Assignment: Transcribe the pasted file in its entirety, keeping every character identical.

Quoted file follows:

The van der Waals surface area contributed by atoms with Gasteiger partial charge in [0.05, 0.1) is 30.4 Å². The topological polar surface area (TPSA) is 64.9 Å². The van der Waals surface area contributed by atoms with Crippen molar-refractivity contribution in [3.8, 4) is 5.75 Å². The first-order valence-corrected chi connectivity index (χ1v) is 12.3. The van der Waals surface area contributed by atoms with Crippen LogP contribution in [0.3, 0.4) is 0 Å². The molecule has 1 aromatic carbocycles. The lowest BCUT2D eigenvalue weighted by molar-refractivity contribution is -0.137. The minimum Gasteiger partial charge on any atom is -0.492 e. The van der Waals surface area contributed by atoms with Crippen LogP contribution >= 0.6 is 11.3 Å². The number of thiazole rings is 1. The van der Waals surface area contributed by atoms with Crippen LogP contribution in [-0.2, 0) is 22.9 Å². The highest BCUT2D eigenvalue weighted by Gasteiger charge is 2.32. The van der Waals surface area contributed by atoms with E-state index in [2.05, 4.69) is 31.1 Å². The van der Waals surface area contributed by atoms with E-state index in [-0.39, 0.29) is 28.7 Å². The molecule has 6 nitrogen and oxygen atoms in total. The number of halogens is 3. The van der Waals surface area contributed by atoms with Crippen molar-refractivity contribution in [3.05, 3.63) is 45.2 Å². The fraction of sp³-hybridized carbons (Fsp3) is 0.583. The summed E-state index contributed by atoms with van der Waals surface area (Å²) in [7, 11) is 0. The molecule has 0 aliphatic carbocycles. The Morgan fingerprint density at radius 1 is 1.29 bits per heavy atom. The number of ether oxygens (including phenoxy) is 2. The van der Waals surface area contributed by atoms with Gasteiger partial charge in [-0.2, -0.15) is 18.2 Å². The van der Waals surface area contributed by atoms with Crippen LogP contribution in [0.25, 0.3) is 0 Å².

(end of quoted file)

The van der Waals surface area contributed by atoms with Gasteiger partial charge in [0.05, 0.1) is 30.4 Å². The topological polar surface area (TPSA) is 64.9 Å². The van der Waals surface area contributed by atoms with Crippen molar-refractivity contribution in [3.8, 4) is 5.75 Å². The first-order valence-corrected chi connectivity index (χ1v) is 12.3. The van der Waals surface area contributed by atoms with Crippen LogP contribution in [0.3, 0.4) is 0 Å². The molecule has 1 aromatic carbocycles. The lowest BCUT2D eigenvalue weighted by molar-refractivity contribution is -0.137. The minimum Gasteiger partial charge on any atom is -0.492 e. The van der Waals surface area contributed by atoms with Crippen LogP contribution >= 0.6 is 11.3 Å². The number of thiazole rings is 1. The van der Waals surface area contributed by atoms with Crippen LogP contribution in [-0.2, 0) is 22.9 Å². The highest BCUT2D eigenvalue weighted by Gasteiger charge is 2.32. The van der Waals surface area contributed by atoms with E-state index in [2.05, 4.69) is 31.1 Å². The van der Waals surface area contributed by atoms with E-state index in [-0.39, 0.29) is 28.7 Å². The molecule has 6 nitrogen and oxygen atoms in total. The number of halogens is 3. The van der Waals surface area contributed by atoms with Crippen molar-refractivity contribution in [3.05, 3.63) is 45.2 Å². The fraction of sp³-hybridized carbons (Fsp3) is 0.583. The summed E-state index contributed by atoms with van der Waals surface area (Å²) in [7, 11) is 0. The molecule has 0 aliphatic carbocycles. The Morgan fingerprint density at radius 1 is 1.29 bits per heavy atom. The number of ether oxygens (including phenoxy) is 2. The van der Waals surface area contributed by atoms with Gasteiger partial charge in [-0.2, -0.15) is 18.2 Å². The van der Waals surface area contributed by atoms with Crippen LogP contribution in [0.25, 0.3) is 0 Å².